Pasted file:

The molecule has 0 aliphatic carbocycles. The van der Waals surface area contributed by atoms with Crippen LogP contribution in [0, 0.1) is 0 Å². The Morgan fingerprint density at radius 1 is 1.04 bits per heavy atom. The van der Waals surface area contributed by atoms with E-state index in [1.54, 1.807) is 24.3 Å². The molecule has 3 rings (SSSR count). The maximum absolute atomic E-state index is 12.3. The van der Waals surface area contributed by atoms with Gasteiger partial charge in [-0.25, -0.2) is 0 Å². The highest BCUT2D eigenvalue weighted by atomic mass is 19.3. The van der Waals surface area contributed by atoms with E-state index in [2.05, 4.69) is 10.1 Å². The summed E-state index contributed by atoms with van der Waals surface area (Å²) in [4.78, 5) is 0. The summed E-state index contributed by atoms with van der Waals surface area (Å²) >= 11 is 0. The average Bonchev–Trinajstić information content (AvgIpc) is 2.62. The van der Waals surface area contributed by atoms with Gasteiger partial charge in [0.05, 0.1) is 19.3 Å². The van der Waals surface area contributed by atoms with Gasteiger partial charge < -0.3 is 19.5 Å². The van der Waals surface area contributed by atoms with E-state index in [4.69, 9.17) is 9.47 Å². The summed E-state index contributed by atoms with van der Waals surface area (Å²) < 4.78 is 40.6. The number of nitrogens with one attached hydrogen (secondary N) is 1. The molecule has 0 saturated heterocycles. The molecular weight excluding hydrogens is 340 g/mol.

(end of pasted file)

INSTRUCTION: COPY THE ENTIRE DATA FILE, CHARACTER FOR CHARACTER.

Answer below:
The molecule has 0 aliphatic carbocycles. The van der Waals surface area contributed by atoms with Crippen LogP contribution in [0, 0.1) is 0 Å². The Morgan fingerprint density at radius 1 is 1.04 bits per heavy atom. The van der Waals surface area contributed by atoms with E-state index in [1.54, 1.807) is 24.3 Å². The molecule has 3 rings (SSSR count). The maximum absolute atomic E-state index is 12.3. The van der Waals surface area contributed by atoms with Gasteiger partial charge in [-0.25, -0.2) is 0 Å². The highest BCUT2D eigenvalue weighted by atomic mass is 19.3. The van der Waals surface area contributed by atoms with E-state index in [2.05, 4.69) is 10.1 Å². The summed E-state index contributed by atoms with van der Waals surface area (Å²) in [4.78, 5) is 0. The summed E-state index contributed by atoms with van der Waals surface area (Å²) >= 11 is 0. The average Bonchev–Trinajstić information content (AvgIpc) is 2.62. The van der Waals surface area contributed by atoms with Gasteiger partial charge in [0.05, 0.1) is 19.3 Å². The van der Waals surface area contributed by atoms with Gasteiger partial charge < -0.3 is 19.5 Å². The van der Waals surface area contributed by atoms with E-state index in [4.69, 9.17) is 9.47 Å². The summed E-state index contributed by atoms with van der Waals surface area (Å²) < 4.78 is 40.6. The number of nitrogens with one attached hydrogen (secondary N) is 1. The molecule has 0 saturated heterocycles. The molecular weight excluding hydrogens is 340 g/mol.